Esther Janse, Associate Professor at the Centre for Language Studies, Radboud University, is the guest speaker at the ACLC seminar on Friday 1 November 2019 from 16:15 until 17:30 (followed by drinks).
Poor listeners and speakers (and the things we ask our participants to do)
In language research we often present speakers and listeners with challenging tasks eliciting their ‘maximum performance’ where listening and speaking may be effortful. By studying language users’ performance on such challenging tasks we can investigate how language processing is grounded in language users’ sensory, cognitive and motor control systems. Obtaining such knowledge is crucial for understanding how and why language processing may change over the adult life span, which has been a key question driving my research.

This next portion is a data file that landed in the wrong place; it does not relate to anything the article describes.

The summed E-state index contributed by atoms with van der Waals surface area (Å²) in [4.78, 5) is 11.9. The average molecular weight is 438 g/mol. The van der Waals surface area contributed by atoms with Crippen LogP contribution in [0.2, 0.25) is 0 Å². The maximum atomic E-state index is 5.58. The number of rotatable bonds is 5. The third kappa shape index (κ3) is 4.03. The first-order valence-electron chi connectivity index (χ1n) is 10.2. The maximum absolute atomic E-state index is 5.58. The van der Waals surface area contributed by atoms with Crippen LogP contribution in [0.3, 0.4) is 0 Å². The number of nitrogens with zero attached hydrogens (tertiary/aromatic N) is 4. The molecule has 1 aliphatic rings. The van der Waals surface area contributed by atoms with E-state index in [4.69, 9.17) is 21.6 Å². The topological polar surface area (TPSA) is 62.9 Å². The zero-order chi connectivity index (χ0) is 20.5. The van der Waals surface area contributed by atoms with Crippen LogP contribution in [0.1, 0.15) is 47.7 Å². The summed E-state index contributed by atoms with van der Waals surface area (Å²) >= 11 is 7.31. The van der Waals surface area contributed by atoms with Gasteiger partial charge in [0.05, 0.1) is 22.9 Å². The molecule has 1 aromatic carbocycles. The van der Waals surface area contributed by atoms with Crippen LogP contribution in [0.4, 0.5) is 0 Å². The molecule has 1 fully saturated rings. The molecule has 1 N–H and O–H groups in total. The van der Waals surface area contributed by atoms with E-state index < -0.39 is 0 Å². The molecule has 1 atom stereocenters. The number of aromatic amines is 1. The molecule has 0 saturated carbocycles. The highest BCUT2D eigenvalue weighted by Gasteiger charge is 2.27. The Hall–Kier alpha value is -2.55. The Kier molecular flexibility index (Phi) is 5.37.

I will present two lines of research in which I have investigated how participants’ abilities (e.g., hearing acuity or working memory capacity) interact with properties of the speech material they have to process. The first line of research is on the identification and recall of nonwords where we asked how older listeners’ hearing might modulate the effects of neighbourhood density and phonotactic probability on nonword processing. I will show that participants’ hearing loss also affects their recall of visuallypresented nonwords. The second (more recent) line of research is on speech production. Speakers differ in the maximum speech rate they can attain and in how prone they are to getting their tongue twisted. As tongue twister phrases (e.g., she sells sea shells on the sea shore) typically involve having to switch back and forth between similar syllable onsets, we investigated whether aspects of executive functioning (shifting ability in particular) relate to tongue twister performance. Results indeed showed that switching ability, more than other aspects of executive function, predicted tongue twister performance as well as maximum performance on diadochokinesis tasks (being a clinical measure of articulatory control). For both lines of research, I will elaborate on how performance on these ‘artificial’ or ‘construed’ tasks may generalize to more naturalistic settings of language use. Lastly, I will elaborate on the implications of these results for models of spoken language processing.